The debate over the proposed tax measures seems to generate more heat than light. While there is a general disaffection with higher prices for goods and services, there is little information on legitimate ways in which government can increase revenues to support service delivery. The debate is not limited to Kenya’s borders, it is also taking place on the global stage.
Last month, the Group of Seven advanced economies agreed to support a minimum global corporate tax of at least 15%. Since these developments are taking place simultaneously, it makes sense to consider the guiding principles that constitute a good tax.
Although there are several theories of taxation in public economics, notable contributions were made by Adam Smith in his book, The wealth of nations. He described four main criteria that characterize an appropriate tax. In its definition, good taxes are proportional to income or ability to pay, some rather than arbitrary, payable at times and in ways convenient to taxpayers and ultimately cheap to administer and collect. These principles provide us with a framework from which we can assess the adequacy of tax measures.
An effective way to assess the adequacy of taxes is to classify them into two broad categories: production taxes and consumption taxes.
Taxes on production focus on the supply side of the economy and include those incurred in the production of goods or services. They are closely linked to the factors of production; land, labor, capital and enterprise without which no form of production would be possible. They include corporate tax, personal income tax and property tax applied to the value of the land.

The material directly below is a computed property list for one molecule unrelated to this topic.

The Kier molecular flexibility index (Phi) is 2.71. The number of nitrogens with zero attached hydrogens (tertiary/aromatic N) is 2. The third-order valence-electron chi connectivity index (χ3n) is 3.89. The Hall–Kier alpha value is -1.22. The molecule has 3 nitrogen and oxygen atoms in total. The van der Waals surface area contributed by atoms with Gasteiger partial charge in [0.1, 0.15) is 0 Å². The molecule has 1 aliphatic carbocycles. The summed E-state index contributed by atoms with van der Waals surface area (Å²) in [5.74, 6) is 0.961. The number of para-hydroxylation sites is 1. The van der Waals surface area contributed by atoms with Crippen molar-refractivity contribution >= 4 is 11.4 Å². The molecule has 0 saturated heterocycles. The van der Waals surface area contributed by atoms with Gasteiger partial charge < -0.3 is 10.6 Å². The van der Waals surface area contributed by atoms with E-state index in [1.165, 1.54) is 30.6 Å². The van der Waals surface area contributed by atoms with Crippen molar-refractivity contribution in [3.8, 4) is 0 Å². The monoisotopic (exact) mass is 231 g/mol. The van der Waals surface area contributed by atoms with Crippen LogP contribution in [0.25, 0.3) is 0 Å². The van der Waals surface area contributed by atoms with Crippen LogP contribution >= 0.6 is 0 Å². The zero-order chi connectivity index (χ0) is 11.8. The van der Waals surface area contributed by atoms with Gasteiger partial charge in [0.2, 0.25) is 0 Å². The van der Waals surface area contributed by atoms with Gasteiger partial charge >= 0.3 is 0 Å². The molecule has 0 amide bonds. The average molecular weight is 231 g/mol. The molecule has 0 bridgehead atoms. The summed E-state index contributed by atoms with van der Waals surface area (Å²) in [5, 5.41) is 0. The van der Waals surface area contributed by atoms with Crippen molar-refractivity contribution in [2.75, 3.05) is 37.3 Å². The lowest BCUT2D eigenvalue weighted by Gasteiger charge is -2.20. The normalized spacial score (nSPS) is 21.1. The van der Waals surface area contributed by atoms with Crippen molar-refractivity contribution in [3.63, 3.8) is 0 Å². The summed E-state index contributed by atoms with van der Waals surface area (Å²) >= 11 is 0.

Consumption taxes focus on the demand of the economy and are levied on the consumption of goods and services. They include value added tax and excise tax.
Production taxes tend to easily meet Smith’s criteria. They are proportional to the ability to pay and easy to administer. However, consumption taxes such as VAT are regressive on income and tend to fall as a percentage of income as income increases. A business executive will pay the same VAT on a loaf of bread as a high school student despite remarkably different income levels. They are also very difficult to manage if only by the number of VAT cases before the courts.
As Kenya moves towards a new fiscal policy, policymakers should identify the right balance between production and consumption taxes needed to meet the country’s fiscal targets. Estonia is a good case study. For the seventh year, the country has been awarded the title of the best tax code from the OECD.
Key attributes include a 20 percent corporate income tax rate, a 20 percent flat-rate personal income tax, its property tax only applies to the value of the land, and it has ‘a territorial tax regime which exempts 100 per cent of the profits of national companies from national taxation.
Additionally, from a stability standpoint, Kenya should be cautious with consumption taxes given their historic role in triggering major uprisings. In the United States, the tea tax led to the American Revolution while in India an excise tax on salt led to the famous salt march of Mohandas Gandhi.